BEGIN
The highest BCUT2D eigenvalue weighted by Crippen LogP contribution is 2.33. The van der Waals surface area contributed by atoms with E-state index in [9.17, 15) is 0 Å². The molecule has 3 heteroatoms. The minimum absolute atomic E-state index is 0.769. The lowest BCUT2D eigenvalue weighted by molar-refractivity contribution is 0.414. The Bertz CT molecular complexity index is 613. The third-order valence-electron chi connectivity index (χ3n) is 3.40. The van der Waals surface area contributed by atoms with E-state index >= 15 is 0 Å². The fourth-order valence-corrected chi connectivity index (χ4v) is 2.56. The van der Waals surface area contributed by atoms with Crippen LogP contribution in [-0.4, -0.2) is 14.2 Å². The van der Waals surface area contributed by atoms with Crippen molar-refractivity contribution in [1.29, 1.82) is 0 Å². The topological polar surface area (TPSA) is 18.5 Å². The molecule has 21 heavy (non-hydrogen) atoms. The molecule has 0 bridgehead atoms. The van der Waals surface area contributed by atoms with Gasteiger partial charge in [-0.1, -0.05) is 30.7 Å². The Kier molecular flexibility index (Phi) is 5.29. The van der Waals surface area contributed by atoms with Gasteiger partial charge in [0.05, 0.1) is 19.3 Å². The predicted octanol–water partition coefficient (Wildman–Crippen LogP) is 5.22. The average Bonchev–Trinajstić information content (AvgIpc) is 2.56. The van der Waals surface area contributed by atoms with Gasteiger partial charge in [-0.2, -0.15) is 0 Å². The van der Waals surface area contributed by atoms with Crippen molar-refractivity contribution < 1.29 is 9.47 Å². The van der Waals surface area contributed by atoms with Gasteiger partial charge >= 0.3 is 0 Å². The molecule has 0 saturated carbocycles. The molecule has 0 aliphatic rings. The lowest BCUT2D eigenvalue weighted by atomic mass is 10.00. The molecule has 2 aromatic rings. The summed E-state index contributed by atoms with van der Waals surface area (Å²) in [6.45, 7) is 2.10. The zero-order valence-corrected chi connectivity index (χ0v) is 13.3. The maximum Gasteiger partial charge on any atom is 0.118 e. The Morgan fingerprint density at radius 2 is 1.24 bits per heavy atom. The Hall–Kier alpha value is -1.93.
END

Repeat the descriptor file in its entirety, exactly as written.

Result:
The highest BCUT2D eigenvalue weighted by Crippen LogP contribution is 2.33. The van der Waals surface area contributed by atoms with E-state index in [9.17, 15) is 0 Å². The molecule has 3 heteroatoms. The minimum absolute atomic E-state index is 0.769. The lowest BCUT2D eigenvalue weighted by molar-refractivity contribution is 0.414. The Bertz CT molecular complexity index is 613. The third-order valence-electron chi connectivity index (χ3n) is 3.40. The van der Waals surface area contributed by atoms with E-state index >= 15 is 0 Å². The fourth-order valence-corrected chi connectivity index (χ4v) is 2.56. The van der Waals surface area contributed by atoms with Crippen LogP contribution in [-0.4, -0.2) is 14.2 Å². The van der Waals surface area contributed by atoms with Crippen molar-refractivity contribution in [1.29, 1.82) is 0 Å². The topological polar surface area (TPSA) is 18.5 Å². The molecule has 21 heavy (non-hydrogen) atoms. The molecule has 0 bridgehead atoms. The van der Waals surface area contributed by atoms with Gasteiger partial charge in [-0.1, -0.05) is 30.7 Å². The Kier molecular flexibility index (Phi) is 5.29. The van der Waals surface area contributed by atoms with Gasteiger partial charge in [0.05, 0.1) is 19.3 Å². The predicted octanol–water partition coefficient (Wildman–Crippen LogP) is 5.22. The average Bonchev–Trinajstić information content (AvgIpc) is 2.56. The van der Waals surface area contributed by atoms with Gasteiger partial charge in [-0.2, -0.15) is 0 Å². The van der Waals surface area contributed by atoms with Crippen molar-refractivity contribution < 1.29 is 9.47 Å². The van der Waals surface area contributed by atoms with Gasteiger partial charge >= 0.3 is 0 Å². The molecule has 0 saturated carbocycles. The molecule has 0 aliphatic rings. The lowest BCUT2D eigenvalue weighted by atomic mass is 10.00. The molecule has 2 aromatic rings. The summed E-state index contributed by atoms with van der Waals surface area (Å²) in [6.45, 7) is 2.10. The zero-order valence-corrected chi connectivity index (χ0v) is 13.3. The maximum Gasteiger partial charge on any atom is 0.118 e. The Morgan fingerprint density at radius 2 is 1.24 bits per heavy atom. The Hall–Kier alpha value is -1.93.